1. the proposed roadworks would cause flooding to TPTL 140;

  2. the developer would not be able to carry out the development as planned and would be unable to utilise the full development potential of the lot. The developer claimed that the future road level fronting the lot would be 1.8 metres higher than the original intended level of the ground floor of the proposed development and that such a difference in levels would affect the value of the proposed development;

  3. the developer would not be able to carry out some of the works required by Government under the lease conditions 1and

  4. no provision has been made for connecting TPTL 140 to the proposed trunk sewer.

13. We have examined the grounds of the objections. Our responses are as follows -

  1. we will ensure that the design of the proposed road works and sewers would not cause any resultant flooding to TPTL 140;

  2. whilst the diminution in property value is a matter of judgement, there is no reason why the full development potential of the lot cannot be achieved from an engineering point of view. Proper temporary and permanent vehicular access to the lot could be maintained despite the difference in level between the future road and the ground floor of the original proposed development at the lot. We have made clear to the objector that works providing temporary access to the lot from Government land would be carried out once the project commences on site. Suitable liaison with the Administration on the interface and access arrangements could be arranged prior to the commencement of the project, in order not to affect the timely completion of the development at the lot;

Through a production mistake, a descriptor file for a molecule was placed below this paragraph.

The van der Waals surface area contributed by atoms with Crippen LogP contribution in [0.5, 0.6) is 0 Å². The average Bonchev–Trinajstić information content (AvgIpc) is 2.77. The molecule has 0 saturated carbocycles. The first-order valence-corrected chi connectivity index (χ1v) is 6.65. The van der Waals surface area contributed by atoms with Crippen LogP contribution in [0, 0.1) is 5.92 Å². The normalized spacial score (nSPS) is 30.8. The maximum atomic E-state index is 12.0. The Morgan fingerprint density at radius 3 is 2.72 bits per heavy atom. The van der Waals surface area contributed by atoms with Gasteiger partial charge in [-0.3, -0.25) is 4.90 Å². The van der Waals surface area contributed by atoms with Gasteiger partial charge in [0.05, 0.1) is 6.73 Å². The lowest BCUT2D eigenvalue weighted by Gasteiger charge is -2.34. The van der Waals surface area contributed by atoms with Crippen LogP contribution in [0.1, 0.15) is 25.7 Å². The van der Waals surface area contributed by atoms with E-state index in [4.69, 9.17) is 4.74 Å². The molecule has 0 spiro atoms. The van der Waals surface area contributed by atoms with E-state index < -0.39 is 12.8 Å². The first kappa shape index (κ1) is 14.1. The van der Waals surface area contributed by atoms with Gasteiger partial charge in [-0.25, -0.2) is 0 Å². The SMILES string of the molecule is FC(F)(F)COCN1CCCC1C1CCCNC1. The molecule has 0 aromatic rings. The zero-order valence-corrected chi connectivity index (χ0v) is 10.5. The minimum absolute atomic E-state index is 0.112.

3. the scale of the works (to form and/or maintain a public pavement and non-exclusive right-of-way and landscaping works on Government land adjoining the lot) the developer was obliged to carry out under the lease has been reduced due to the road widening works extending very close to the lot boundaries. This reduction in the developer's obligation has been entered into a lease modification agreed by the developer (see also paragraph 14 below); and

  4. the lease conditions in respect of TPTL 140 provide for the developer to carry out on-site sewage treatment and disposal. As the provision of a sewerage connection to TPTL 140 would result in disproportionate additional cost and would complicate the proposed works, we do not propose to connect the lot to the trunk sewer provided under this project.